Aerospace Human Factors
The field of aerospace human factors envelopes the principles of engineering and psychology in order to evaluate flight systems and how they interact with the pilot. These specialists are involved in the analysis and design of flight displays, ejection systems, etc., as well as the study of factors affecting aviator performance. Thus, such factors as task overload and fatigue which may lead to human error in the cockpit and flight deck are of particular interest to the human factors specialist. These issues are of primary concern for space agencies, civil aviation regulatory agencies, military researchers, aircraft manufacturers, and many private companies dedicated to the design of aerospace interfaces and systems for peak performance and safety.
Reflecting the variety of skills necessary to evaluate aerospace systems, human factors specialists secure their necessary formal educational tools from many disciplines. International Space Station medical diagnostic equipment, upgrades in air traffic control systems, and airbus passenger capacity augmentations require contributions from several engineering disciplines ranging in focus from biology to computers. Evaluation of these systems and human performance mandates the participation of psychologists familiar with aerospace environments. Thus, aerospace human factors specialists generally train on a graduate and/or doctoral level in related areas of biomedical engineering, human factors, and psychology. Additional certification beyond degrees granted by accredited universities is not required for work in this exciting field.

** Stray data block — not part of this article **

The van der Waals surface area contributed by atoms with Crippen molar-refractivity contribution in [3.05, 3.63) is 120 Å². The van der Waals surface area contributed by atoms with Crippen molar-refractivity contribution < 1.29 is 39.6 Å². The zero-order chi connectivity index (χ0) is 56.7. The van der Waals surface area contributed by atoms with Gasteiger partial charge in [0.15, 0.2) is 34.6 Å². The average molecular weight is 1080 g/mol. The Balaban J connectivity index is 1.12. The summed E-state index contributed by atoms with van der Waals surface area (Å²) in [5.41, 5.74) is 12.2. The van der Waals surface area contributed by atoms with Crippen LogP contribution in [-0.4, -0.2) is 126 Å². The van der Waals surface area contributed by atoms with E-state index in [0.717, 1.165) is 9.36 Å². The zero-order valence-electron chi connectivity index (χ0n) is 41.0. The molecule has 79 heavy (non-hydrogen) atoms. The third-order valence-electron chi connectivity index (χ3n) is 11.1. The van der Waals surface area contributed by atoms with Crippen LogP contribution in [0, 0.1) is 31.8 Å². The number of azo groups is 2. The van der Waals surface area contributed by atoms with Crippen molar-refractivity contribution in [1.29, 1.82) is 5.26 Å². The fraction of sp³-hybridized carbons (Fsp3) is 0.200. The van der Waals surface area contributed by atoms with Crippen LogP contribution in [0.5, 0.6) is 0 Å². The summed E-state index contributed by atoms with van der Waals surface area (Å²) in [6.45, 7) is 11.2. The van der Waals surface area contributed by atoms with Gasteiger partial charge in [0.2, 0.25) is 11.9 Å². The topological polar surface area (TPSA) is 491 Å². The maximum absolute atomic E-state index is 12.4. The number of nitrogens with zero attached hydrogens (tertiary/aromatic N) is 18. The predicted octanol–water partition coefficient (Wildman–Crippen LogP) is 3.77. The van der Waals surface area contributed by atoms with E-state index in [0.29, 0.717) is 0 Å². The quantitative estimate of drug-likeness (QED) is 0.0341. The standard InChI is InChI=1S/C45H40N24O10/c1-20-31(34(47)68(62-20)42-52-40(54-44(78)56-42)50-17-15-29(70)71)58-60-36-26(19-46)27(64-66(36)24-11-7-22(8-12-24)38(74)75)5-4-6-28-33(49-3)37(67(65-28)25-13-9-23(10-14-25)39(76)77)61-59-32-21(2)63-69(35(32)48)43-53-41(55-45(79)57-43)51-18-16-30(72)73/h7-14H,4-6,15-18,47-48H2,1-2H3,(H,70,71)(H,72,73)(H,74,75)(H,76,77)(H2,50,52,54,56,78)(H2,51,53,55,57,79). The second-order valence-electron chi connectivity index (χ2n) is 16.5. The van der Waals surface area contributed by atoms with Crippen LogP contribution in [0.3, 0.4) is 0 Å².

Aerospace Human Factors Association
Aerospace Human Factors Association Facebook page
American Psychological Association
Human Factors & Ergonomics Society
Society for Human Performance in Extreme Environments